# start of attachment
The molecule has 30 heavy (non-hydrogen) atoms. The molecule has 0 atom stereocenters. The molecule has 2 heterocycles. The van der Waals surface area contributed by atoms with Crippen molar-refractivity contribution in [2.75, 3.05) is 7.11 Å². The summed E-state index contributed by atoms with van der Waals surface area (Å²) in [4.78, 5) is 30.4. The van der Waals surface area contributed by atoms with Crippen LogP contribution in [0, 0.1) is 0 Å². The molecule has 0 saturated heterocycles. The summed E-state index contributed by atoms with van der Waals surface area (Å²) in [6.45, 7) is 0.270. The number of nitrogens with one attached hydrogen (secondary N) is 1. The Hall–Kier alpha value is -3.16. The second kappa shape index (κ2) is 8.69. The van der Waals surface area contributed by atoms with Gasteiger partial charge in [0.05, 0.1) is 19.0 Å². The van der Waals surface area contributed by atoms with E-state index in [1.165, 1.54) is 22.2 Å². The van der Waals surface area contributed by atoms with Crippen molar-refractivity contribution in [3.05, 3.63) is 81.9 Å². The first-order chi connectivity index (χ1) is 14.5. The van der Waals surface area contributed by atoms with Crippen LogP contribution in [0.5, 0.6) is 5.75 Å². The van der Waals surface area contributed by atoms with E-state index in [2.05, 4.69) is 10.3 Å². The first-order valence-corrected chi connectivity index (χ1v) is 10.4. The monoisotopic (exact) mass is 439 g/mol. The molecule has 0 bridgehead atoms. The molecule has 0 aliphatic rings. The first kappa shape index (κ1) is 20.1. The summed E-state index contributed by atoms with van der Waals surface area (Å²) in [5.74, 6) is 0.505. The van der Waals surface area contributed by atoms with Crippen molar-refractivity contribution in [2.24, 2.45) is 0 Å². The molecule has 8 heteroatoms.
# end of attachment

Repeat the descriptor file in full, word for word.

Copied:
The molecule has 30 heavy (non-hydrogen) atoms. The molecule has 0 atom stereocenters. The molecule has 2 heterocycles. The van der Waals surface area contributed by atoms with Crippen molar-refractivity contribution in [2.75, 3.05) is 7.11 Å². The summed E-state index contributed by atoms with van der Waals surface area (Å²) in [4.78, 5) is 30.4. The van der Waals surface area contributed by atoms with Crippen LogP contribution in [0, 0.1) is 0 Å². The molecule has 0 saturated heterocycles. The summed E-state index contributed by atoms with van der Waals surface area (Å²) in [6.45, 7) is 0.270. The number of nitrogens with one attached hydrogen (secondary N) is 1. The Hall–Kier alpha value is -3.16. The second kappa shape index (κ2) is 8.69. The van der Waals surface area contributed by atoms with Gasteiger partial charge in [0.05, 0.1) is 19.0 Å². The van der Waals surface area contributed by atoms with E-state index in [1.165, 1.54) is 22.2 Å². The van der Waals surface area contributed by atoms with Crippen molar-refractivity contribution in [3.05, 3.63) is 81.9 Å². The first-order chi connectivity index (χ1) is 14.5. The van der Waals surface area contributed by atoms with Crippen LogP contribution in [0.5, 0.6) is 5.75 Å². The van der Waals surface area contributed by atoms with E-state index in [2.05, 4.69) is 10.3 Å². The first-order valence-corrected chi connectivity index (χ1v) is 10.4. The monoisotopic (exact) mass is 439 g/mol. The molecule has 0 bridgehead atoms. The molecule has 0 aliphatic rings. The first kappa shape index (κ1) is 20.1. The summed E-state index contributed by atoms with van der Waals surface area (Å²) in [5.74, 6) is 0.505. The van der Waals surface area contributed by atoms with Crippen molar-refractivity contribution in [2.24, 2.45) is 0 Å². The molecule has 8 heteroatoms.